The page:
You’re supposed to say something about your community. You’ve driven 45 miles in the rain to say it. Got lost. Never been there before. Spent 20 dollars for parking. You don’t feel good. And, speaking of baseball, you’re way out of your league.
Yes, I spoke about baseball.
It was supposed to be something perhaps that related to Vision 2050. Something to help make real the somewhat abstract long-range planning work of this very austere planning commission.
And austere they were. Not austere however as in stern, or grim, or unfriendly. No, they were quite pleasant, most accommodating and several shook my hand when I was introduced before the meeting began, none of whom previously had I ever met.
It’s just that when your name is called for the Public Comment period – which is first on the agenda – and someone shouts from behind you that it’s their turn to speak not this fellow (that would be me) – as if I weren’t rattled enough already; and not knowing what to do given the shouting you sit down in front of the mic anyway feeling all of a sudden very alone; and the moderator calls your name and says to please go ahead, to ignore the guy behind you, and further says to simply push the talk button on the desk in front of you but there are several buttons and you don’t know which one to push – well, it’s all very disconcerting you know?
The Puget Sound Regional Council Growth Management Policy Board (PSRC GMPB) is officially, per their website, “a regional planning agency with specific responsibilities under federal and state law for transportation planning, economic development and growth management.”
And I talked about baseball.
I know, really?
For the first 90 seconds, as the digital clock in front of me ticked down, mocking me, as much as if to say, ‘you can’t really be doing this can you?’, I talked about baseball.
I reminded the PSRC GMPB that just days before, in the seventh game of the World Series, Cameron Maybin, they may have noticed, was inserted into the Huston Astros lineup whereupon he came to the plate. There was a day – July 2, 2011 – when that same Cameron Maybin, then playing for the San Diego Padres, had come to the plate in the top of the fifth in a game against the Seattle Mariners – their stadium almost visible from the fifth floor where the PSRC GMPB members, and me, were currently meeting.
In the top of the fifth, with the count full, on ball three Maybin laid down his bat and went to first base.
And nobody said anything.
Josh Bard, Mariner catcher, simply threw ball three back to Mariner Pitcher Doug Fister and neither of them said anything.
Eric Wedge, Mariner manager, did not storm out of the dugout and get in Umpire Phil Cuzzi’s face and wax eloquent about how Cuzzi could neither see nor count.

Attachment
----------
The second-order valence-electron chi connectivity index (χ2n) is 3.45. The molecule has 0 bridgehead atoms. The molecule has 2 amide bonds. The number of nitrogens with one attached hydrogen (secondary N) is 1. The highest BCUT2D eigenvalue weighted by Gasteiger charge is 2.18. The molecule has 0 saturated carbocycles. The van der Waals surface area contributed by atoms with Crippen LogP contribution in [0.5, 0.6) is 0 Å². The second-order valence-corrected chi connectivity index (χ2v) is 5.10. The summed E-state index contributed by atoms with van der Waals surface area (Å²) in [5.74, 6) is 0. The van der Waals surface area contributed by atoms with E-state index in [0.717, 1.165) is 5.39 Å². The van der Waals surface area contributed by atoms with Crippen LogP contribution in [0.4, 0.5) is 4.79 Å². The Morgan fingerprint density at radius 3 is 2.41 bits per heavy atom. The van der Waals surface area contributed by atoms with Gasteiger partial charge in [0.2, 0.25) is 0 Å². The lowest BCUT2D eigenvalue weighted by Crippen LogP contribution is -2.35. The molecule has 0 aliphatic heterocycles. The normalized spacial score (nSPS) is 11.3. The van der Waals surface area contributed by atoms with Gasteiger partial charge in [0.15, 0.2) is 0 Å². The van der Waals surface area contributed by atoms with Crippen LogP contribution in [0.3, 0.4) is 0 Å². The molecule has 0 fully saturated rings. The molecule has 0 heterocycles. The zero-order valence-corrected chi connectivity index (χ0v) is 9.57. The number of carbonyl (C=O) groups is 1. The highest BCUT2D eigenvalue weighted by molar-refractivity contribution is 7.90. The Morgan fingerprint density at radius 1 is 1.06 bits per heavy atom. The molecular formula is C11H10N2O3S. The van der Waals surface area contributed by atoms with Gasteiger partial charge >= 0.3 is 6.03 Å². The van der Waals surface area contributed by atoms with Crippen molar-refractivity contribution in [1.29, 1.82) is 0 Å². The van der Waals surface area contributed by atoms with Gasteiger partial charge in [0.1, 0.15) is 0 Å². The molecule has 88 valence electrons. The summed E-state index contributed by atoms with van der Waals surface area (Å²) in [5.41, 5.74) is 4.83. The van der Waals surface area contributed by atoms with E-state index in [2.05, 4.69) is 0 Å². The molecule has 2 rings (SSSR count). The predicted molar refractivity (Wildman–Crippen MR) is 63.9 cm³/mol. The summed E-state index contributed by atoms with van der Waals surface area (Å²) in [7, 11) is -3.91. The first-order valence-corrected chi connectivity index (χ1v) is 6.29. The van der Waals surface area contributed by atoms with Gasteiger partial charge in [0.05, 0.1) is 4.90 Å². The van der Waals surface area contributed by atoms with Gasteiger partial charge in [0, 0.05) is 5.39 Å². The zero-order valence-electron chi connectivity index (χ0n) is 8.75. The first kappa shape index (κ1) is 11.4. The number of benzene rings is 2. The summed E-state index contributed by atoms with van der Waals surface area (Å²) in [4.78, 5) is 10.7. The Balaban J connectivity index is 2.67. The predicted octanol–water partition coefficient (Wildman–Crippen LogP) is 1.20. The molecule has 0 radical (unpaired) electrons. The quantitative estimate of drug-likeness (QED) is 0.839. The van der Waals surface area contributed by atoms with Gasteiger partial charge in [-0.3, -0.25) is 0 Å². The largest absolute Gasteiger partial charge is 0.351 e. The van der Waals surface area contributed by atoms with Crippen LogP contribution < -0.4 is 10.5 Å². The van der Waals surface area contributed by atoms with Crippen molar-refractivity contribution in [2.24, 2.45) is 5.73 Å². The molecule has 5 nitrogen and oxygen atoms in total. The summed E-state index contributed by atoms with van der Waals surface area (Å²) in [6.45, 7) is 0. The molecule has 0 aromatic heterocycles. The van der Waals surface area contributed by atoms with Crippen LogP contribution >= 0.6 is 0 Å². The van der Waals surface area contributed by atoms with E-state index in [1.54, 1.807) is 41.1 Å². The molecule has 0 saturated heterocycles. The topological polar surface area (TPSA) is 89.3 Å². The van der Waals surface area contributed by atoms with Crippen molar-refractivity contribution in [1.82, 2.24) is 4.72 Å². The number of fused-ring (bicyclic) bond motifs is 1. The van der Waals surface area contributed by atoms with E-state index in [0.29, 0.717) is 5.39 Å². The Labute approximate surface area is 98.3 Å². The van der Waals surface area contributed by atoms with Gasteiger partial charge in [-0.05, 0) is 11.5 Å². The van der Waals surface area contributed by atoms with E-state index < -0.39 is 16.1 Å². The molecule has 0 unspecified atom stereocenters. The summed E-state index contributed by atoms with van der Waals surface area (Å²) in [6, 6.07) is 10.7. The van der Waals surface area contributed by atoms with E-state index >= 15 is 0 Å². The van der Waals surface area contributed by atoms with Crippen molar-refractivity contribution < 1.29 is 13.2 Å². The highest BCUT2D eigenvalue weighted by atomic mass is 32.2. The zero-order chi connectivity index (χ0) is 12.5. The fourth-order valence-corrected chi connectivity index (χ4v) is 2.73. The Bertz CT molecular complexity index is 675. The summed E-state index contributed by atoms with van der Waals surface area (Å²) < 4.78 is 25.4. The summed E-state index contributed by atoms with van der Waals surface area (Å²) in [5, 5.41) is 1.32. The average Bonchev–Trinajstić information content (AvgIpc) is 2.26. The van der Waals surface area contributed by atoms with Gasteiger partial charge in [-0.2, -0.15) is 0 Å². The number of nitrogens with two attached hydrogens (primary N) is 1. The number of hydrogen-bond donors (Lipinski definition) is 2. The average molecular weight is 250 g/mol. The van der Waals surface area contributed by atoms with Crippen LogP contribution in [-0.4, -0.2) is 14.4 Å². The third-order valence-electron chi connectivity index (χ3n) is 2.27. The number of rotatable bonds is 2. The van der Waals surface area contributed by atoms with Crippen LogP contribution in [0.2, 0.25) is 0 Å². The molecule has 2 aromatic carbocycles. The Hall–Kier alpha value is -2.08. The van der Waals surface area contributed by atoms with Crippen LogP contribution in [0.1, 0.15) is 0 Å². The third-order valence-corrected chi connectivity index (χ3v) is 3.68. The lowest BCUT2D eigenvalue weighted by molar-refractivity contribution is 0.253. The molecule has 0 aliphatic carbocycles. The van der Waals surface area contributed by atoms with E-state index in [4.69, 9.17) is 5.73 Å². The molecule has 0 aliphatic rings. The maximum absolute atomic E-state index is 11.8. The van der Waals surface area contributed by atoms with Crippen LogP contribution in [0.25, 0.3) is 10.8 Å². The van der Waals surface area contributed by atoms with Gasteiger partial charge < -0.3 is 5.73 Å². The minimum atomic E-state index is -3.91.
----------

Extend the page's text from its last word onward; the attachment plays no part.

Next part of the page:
Maybin had not been hit by a pitch. But he laid down his bat in the top of the fifth and went to first base on ball three.
Maybin would eventually go on to score and the Mariners would lose 1-0 because no one spoke up. No one was paying attention.
That’s what I shared with these planning people.
What does baseball have to do with Vision 2050?
Four years ago, in our community, we decided to do something. To speak up. To play ball. Being poor, we asked the neighborhood to step up to the plate. They did and every year since, these boys have received not only all their registration and uniform costs paid – the result of folks understanding the importance of youth playing ball by opening their wallets – but an even greater indicator of what is so important to community revitalization: open hearts.
Teachers come to games where they have been known to throw in the first pitch. School rallies are sometimes held in their school gym on Friday prior to the championship game on Saturday in which these kids will play.
“It is the most important check I write,” said one of the perennial benefactors, “every year.”
In the year 2050 the current eleven-and-twelve-year-old Tillicum Crushers, now in their fourth season, will be 45. Chances are they’ll be married and have kids of their own. And given the memories of playing ball when they proudly wore the orange-and-black, my guess is they’ll be recreating those opportunities in whatever community they one-day find themselves.
One of those players, for example, who will be walking the halls of Tillicum Elementary School this year for the last time, scored the first ever home run in Crusher history. I shared that event with a national health organization that wanted to know what they would get in return for contributing financially to our team. “That boy scored that home run that afternoon,” I wrote in the funding application, “only because he never stopped running,” adding, “you tell me what you think that memory means to this young man and that’s what your contribution will do.”
They wrote out a check, and you can too. There are children across the entire city awaiting your response. Contact Lakewood Baseball Club, of the Protect Our Nation’s Youth (PONY) league, firstname.lastname@example.org.
Thirty-seconds is all I had left that rainy morning in Seattle to say this:
‘There was a day, years ago, when the Clover Park Technical College in our city hoped to place in our tiny town – sometimes called the poorest square mile in all of Pierce County – a state-of-the-art, fiber-optic, piped-in-live audio/visual educational, vocational training offered by professors filmed from their campus to the watching-on-screen, landlocked, transportation-limited young adults in our community.
‘They knew of the difficulty of our youth to get to them, so they were willing to bring the campus to us. It failed for lack of a facility.
‘We can do baseball. You can do transportation. Together we can make a difference. Thank you for the opportunity to share our story and for keeping us in mind as you plan for the future.’